The first known English opium-addict writer was Thomas Shadwell, a 17th century playwright, but it was never recorded in his writings. According to Alethea Hayter, author of Opium and the Romantic Imagination, it wasn't until the British writer Thomas De Quincey theorized the effects of opium on the imagination that many other British poets and writers began experimenting with it. De Quincey believed that opium, especially the dreams that resulted from its use, attributed to...
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...e wounds that will never heal... bringest an assuaging balm; eloquent opium! that with thy potent rhetoric stealest away the purposes of wrath... thou hast the keys of Paradise, oh, just, subtle, and mighty opium! (49).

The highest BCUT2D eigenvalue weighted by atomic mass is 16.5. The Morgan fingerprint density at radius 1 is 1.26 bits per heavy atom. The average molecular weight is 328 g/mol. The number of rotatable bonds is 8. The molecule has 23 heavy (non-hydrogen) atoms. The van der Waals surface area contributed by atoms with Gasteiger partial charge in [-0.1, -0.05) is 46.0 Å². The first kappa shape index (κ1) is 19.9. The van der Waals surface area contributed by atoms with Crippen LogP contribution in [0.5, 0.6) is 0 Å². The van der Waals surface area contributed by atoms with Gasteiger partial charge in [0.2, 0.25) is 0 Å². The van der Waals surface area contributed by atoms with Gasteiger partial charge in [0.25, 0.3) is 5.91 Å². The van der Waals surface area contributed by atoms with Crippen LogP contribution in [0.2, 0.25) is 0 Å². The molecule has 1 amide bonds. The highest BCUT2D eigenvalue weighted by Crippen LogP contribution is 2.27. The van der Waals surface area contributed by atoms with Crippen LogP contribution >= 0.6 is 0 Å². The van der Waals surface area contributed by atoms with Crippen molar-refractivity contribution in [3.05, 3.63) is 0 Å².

Despite all the good things De Quincey has said about opium, he admits that this euphoric state only existed when he ate opium on Tuesday of Saturday. When he begins taking opium every day is when he begins to describe the devastating effects. De Quincey developed an opium-addiction, to which I've never denied. What I am impressed with, however, is the way he wrote and expressed his imagination at the beginning of his experimentation with the drug, and I think it had a good impact on his style of writing, and therefore, made Confessions of an English Opium-Eater that much more unique than it would have been if a doctor would have written it.
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